• Disadvantage: Avoiding the substantial economic effect issue requires structuring the sale as a part installment sale, which creates logistical difficulties in the form of security for the deferred payment. Other complications arise if there is substantial de-leveraging (there may be more boot/gain than it is fair to specially allocate).

 

G. Election Out of Subchapter K. For raw land or net leased property, a partnership may make a special tax election (retroactive to the beginning of the taxable year) not to be treated as a partnership for tax purposes. All partners must consent. The partnership remains the legal owner of the property. However, for income tax purposes, the partnership does not exist. Therefore, when the partnership sells its property, for income tax purposes, each partner is treated as an individual seller of property. Each partner can exchange or not exchange into new property as he pleases.

  • Advantage: Real estate does not have to be transferred out of the partnership. Making the election is a straight-forward process if the partnership qualifies (amendments have to be made to the partnership agreement to conform to the special tax status of the partnership). Code Section 1031 itself contemplates the possibility of an election out of Subchapter K, implying relative safety in this approach; however, Revenue Procedure 2002-22 does not sanction it.
  • Disadvantage: Technically the election is not available unless the property is raw land or net leased. The Internal Revenue Service has not yet ruled in situations where the election is made for the first time in the year in which the property is sold. An election made after a contract of sale is entered into is of questionable validity.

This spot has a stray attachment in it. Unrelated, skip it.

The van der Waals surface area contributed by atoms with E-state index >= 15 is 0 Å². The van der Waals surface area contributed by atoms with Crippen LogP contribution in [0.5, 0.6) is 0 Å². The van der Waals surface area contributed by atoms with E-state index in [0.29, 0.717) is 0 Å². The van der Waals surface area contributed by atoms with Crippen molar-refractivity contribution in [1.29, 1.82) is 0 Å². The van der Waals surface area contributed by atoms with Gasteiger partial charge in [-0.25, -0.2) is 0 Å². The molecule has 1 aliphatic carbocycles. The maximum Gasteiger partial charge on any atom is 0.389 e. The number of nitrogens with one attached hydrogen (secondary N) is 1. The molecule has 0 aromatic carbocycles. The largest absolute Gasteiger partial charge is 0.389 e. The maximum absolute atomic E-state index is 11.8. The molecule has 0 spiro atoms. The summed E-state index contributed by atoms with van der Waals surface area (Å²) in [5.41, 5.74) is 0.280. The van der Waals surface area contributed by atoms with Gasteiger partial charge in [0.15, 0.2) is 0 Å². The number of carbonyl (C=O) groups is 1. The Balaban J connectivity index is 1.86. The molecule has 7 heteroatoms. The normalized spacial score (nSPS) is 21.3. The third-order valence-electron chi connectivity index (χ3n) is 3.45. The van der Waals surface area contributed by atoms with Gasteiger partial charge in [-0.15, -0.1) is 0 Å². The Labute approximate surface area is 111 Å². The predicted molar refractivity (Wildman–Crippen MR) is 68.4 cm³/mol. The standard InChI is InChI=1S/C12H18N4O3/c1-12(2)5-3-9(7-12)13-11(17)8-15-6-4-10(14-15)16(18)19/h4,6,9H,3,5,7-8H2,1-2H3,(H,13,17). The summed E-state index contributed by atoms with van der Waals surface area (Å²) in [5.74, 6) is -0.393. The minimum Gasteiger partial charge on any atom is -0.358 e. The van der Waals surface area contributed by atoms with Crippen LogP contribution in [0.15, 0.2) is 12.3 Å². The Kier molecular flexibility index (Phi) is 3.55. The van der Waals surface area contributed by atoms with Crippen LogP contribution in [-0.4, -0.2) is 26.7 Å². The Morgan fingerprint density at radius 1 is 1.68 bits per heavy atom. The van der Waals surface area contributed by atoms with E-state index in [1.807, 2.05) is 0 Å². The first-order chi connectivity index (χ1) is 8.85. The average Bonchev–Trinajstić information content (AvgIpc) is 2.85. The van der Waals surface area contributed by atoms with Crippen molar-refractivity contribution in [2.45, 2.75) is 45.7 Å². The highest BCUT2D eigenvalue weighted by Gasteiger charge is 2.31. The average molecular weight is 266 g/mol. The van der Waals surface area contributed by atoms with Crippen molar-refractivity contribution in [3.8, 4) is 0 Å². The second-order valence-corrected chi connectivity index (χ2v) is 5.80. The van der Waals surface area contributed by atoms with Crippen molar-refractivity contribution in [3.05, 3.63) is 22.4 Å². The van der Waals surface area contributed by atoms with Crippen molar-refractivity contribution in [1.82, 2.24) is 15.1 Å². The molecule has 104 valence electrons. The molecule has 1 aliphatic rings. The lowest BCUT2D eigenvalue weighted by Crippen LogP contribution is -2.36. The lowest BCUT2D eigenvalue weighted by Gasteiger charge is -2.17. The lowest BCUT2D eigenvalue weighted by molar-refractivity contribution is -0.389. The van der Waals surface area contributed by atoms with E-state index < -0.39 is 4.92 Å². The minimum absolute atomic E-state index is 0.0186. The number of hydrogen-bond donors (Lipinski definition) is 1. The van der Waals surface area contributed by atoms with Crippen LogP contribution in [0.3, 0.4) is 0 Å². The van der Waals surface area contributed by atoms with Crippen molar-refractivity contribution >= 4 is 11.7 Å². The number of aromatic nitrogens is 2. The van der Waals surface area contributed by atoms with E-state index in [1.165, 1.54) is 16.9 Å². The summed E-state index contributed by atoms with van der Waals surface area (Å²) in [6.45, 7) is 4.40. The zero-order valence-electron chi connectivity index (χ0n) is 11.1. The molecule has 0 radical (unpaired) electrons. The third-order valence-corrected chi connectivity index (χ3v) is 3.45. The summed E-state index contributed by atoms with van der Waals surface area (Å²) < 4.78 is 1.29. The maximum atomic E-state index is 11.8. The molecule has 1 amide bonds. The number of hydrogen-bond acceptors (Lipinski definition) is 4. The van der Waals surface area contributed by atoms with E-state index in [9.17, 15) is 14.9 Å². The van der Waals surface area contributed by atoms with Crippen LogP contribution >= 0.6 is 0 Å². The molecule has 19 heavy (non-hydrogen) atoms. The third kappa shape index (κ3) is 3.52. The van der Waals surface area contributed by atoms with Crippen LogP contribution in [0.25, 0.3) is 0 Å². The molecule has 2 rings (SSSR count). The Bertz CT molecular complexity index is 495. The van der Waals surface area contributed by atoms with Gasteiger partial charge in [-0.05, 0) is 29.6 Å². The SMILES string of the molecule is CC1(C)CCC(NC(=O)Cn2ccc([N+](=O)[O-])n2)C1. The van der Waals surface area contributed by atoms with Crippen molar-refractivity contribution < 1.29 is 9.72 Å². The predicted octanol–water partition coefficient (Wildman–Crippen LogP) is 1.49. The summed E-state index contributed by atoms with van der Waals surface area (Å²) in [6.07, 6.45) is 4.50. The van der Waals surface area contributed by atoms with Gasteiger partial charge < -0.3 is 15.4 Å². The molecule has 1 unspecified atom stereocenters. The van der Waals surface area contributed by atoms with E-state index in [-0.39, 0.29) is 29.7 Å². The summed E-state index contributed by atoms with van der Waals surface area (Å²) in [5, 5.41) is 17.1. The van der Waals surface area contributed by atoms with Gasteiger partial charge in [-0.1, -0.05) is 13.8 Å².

* * *

There are numerous variations of the above approaches. Depending upon the particular circumstances (the number of people exchanging versus not exchanging, the taxpayer's tolerance for risk, the time remaining before sale, etc.), one approach will be more suitable than another.

The analysis ultimately has to be made whether the complexity and risk are worth the while. Since exchanges have been relatively low audit risk transactions, many taxpayers take the view that there is much to gain and relatively little to lose. The ideal approach is to structure the acquisition of the property for the possibility that it will later be exchanged; in that connection, Revenue Procedure 2002-22 provides useful guidance.

 

© COPYRIGHT 2002. ALL RIGHTS RESERVED.

Circular 230 Disclaimer
In conformity with U.S. Treasury Department Circular 230 this document and any tax advice contained herein is not intended to be used, and cannot be used, for the purpose of avoiding penalties that maybe imposed under the Internal Revenue Code, nor may any such tax advice be used to promote, market or recommend to any person any transaction or matter that is the subject of this document. The intended recipients of this document are not subject to any limitation on the disclosure of the tax treatment or tax structure of any transaction or matter that is the subject of this document.


Filed under: Tax Planning, Trusts & Estates